In Australia, the Human Genetics Society of Australasia had expressed concerns in relation to the initial ACMG recommendations, in particular, in relation to the ethical principal of autonomy and testing in minors, which have since been amended.28 The Royal College of Pathologists of Australasia, in the updated Massively Parallel Sequencing Implementation Guidelines, revised May 2015, notes that there is as yet no consensus on whether and what incidental findings should be reported to the patient. The guidelines recommend that patients should receive a clear written record of the policy regarding the reporting of incidental findings.29
The quite prescriptive nature of the proposed approach of the ACMG has fuelled debate in relation to the management of clinical findings and return of incidental findings to the patient. This has, in turn, had implications for the research context, where there appears to be growing support for the return of ‘incidental findings’ that meet certain threshold criteria – analytical validity, clinical validity and clinical utility,30,31 and even, more controversially, suggestions that researchers may have an obligation to actively look for genetic incidental findings.32 However, this area is by no means settled, and some commentators caution about the risks associated with return of incidental findings,33 and others highlight the importance of recognising the difference between clinical and research contexts.34
When incidental information arising from genomic testing reveals a significant health risk for which a preventative or therapeutic intervention is available, the law may well require its disclosure by the laboratory to the clinician, who must then inform the patient. It should be noted that the United States and Canada recognise a legal duty to warn, which potentially extends also to relatives. This concept does not have direct authority to support it in Australia or the United Kingdom,35 however general common law principles in relation to duty of care apply.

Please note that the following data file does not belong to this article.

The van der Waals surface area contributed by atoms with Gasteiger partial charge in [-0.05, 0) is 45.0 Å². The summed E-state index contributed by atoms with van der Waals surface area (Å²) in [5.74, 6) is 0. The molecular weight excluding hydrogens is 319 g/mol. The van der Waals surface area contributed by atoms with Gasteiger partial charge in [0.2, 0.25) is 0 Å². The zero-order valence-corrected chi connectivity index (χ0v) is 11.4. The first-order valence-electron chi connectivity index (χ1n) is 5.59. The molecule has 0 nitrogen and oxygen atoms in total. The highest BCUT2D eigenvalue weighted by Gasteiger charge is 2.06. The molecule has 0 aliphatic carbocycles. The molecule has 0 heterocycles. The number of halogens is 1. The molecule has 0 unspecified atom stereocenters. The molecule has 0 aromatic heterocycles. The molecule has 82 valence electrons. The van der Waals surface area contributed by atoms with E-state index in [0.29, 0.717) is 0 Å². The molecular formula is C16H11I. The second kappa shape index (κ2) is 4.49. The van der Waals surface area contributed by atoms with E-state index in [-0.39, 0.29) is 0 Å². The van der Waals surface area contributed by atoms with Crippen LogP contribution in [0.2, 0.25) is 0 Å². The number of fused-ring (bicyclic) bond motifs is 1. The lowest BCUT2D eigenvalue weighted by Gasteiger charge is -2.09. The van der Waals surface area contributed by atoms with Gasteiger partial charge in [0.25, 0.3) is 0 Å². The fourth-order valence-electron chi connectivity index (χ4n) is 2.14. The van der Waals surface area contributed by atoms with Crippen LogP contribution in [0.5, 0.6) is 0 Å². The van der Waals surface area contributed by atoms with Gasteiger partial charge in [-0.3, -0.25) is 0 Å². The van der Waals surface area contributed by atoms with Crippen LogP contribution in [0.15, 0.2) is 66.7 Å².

Accepting that there may be circumstances where a clinician is under a duty to disclose pertinent genomic findings, the question then arises as to the scope and duration of this duty, in particular, if the clinical relevance of incidental findings changes over time in light of new information? Is there an obligation to recontact the patient to share that new information, even though some time may have passed since the patient saw the clinician? Commentators have suggested that it is unlikely that liability would accrue for information that was not known or knowable during the existence of the doctor patient relationship; once that relationship has ceased, that duty is generally concluded.36 Ideally, the possibility of new information later coming to light should be raised with the patient at the time that consent for testing is obtained; if the dynamic nature of this area is explained, the patient can be empowered to be proactive and recontact the clinician after a year or two to see if there is any relevant new information. This seems a more reasonable course than proposing that clinicians should have an ongoing duty to the patient, particularly given the vast amount of information involved with NGS and the rapid pace of change, which would very quickly render any such duty unmanageable.
The shift from single gene testing to clinical use of NGS has presented a range of ethical challenges which have demanded fresh thinking on key ethical principles. At a very practical level, a lack of genomic expertise in the health system generally has been highlighted, and the difficulty of interpreting the clinical implications of highly complex genomic data indicated. Education will inevitably be part of the solution – continuing education for clinicians to ensure that they are enabled to serve the interests of their patients in this fast moving area, as well as helping to improve the genetic literacy of the broader public.
In the application of genomics to cancer, the use of gene panel testing seems a reasonable compromise, focused on obtaining the information that is needed and managing the risk of too much information. Continued monitoring of patient experience and satisfaction with this form o